Julia Domna was one of the most powerful people in the Roman Empire during the period from A.D. 193 to 217. While her emperor husband, Septimius Severus, was fighting rivals, pursuing rebels, and subduing revolts in the far corners of the empire, Julia Domna was left to administer the vast Roman Empire. She proved to be an able administrator, playing one powerful general or senator against another, while keeping herself from falling into the many traps set by political enemies at court. Septimius often sought her advice, as did Caracalla when he ascended the throne after his brother's murder.. She was also a patron of the arts and invited the most brilliant philosophers, writers, and other artists in the Roman world to grace her court and keep learning and culture alive in a world that was destined to fall onto chaos within less than a generation.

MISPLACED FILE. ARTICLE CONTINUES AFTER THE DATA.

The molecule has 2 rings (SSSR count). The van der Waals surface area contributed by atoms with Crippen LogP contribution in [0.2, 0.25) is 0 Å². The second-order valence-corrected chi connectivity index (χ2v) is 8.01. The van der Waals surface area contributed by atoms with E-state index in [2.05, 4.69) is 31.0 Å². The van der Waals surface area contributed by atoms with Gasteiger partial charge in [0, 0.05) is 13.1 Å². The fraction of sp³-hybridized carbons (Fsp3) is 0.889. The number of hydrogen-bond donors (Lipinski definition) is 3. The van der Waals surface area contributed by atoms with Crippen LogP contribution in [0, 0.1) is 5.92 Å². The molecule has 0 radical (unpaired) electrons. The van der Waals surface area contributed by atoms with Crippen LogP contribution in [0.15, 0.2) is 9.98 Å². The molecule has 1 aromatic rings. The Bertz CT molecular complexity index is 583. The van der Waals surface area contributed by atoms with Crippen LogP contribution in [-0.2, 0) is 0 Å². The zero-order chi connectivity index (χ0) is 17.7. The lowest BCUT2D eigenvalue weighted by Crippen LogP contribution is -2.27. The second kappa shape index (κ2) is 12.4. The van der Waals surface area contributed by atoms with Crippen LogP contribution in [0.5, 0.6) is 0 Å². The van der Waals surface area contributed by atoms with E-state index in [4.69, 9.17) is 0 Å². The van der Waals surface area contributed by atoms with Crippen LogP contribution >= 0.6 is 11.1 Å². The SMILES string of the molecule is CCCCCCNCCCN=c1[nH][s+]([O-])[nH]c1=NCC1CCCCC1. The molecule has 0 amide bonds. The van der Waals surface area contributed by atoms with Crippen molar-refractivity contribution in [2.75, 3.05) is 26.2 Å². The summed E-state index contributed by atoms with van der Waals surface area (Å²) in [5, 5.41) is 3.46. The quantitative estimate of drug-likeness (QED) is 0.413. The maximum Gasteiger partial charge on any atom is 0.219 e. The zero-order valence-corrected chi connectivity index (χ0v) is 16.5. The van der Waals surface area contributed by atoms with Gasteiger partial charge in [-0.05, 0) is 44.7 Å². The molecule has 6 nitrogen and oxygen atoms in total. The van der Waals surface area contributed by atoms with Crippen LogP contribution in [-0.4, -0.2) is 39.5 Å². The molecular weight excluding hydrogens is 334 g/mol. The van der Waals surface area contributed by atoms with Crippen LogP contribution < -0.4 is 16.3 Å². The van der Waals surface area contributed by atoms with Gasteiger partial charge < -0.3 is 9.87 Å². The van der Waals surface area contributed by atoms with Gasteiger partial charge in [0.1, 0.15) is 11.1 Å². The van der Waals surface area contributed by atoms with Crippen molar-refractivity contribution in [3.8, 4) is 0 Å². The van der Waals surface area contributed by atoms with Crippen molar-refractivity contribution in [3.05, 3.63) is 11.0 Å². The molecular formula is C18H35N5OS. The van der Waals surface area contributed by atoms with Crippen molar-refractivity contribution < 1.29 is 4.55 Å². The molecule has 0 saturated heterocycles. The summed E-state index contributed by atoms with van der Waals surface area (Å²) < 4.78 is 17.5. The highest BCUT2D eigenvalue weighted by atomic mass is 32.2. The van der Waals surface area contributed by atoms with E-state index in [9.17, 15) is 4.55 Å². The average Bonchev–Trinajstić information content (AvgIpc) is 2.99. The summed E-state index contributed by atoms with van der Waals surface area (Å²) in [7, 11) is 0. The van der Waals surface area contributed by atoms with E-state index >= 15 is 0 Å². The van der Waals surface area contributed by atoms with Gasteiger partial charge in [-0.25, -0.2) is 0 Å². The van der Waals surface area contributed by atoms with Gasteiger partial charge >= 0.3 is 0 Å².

Julia was a woman who was accustomed to power, but this came to an end after the murder of her son Caracalla in A.D. 217. Hers had also been a life filled with many sorrows. Caracalla had murdered his brother Geta in her private apartments even as the younger son sought protection in Julia's arms. After Macrinus had murdered Caracalla and seized the throne, he sent her away from Antioch after it was reported that Julia was inciting troops to rebel against him. At this time, she was believed to be about fifty years old and was suffering from a painful illness, probably cancer of the breast. Rather than face exile and the humiliation of being reduced to the status of a private citizen, she elected to commit suicide by starving herself.
Julia Domna's sister Julia Maesa, who later took over the role of Matriarch of the Severan household also had a profound influence on the politics of the Roman Empire during the decade following Julia Domna's death.
Even at this later date when the finest of numismatic art belonged to the past, the portraits on her coins accurately depicted her face. On the coins from early in the reign of her husband, we see the face of a strong young woman, but we see a cynical face hardened and lined with age in her later portraits. To see an image of the reverse of the coin image at the top of this page, please view the article on Fortuna in the Roman Coin Allegorical Figures, Gods, and Goddesses section.
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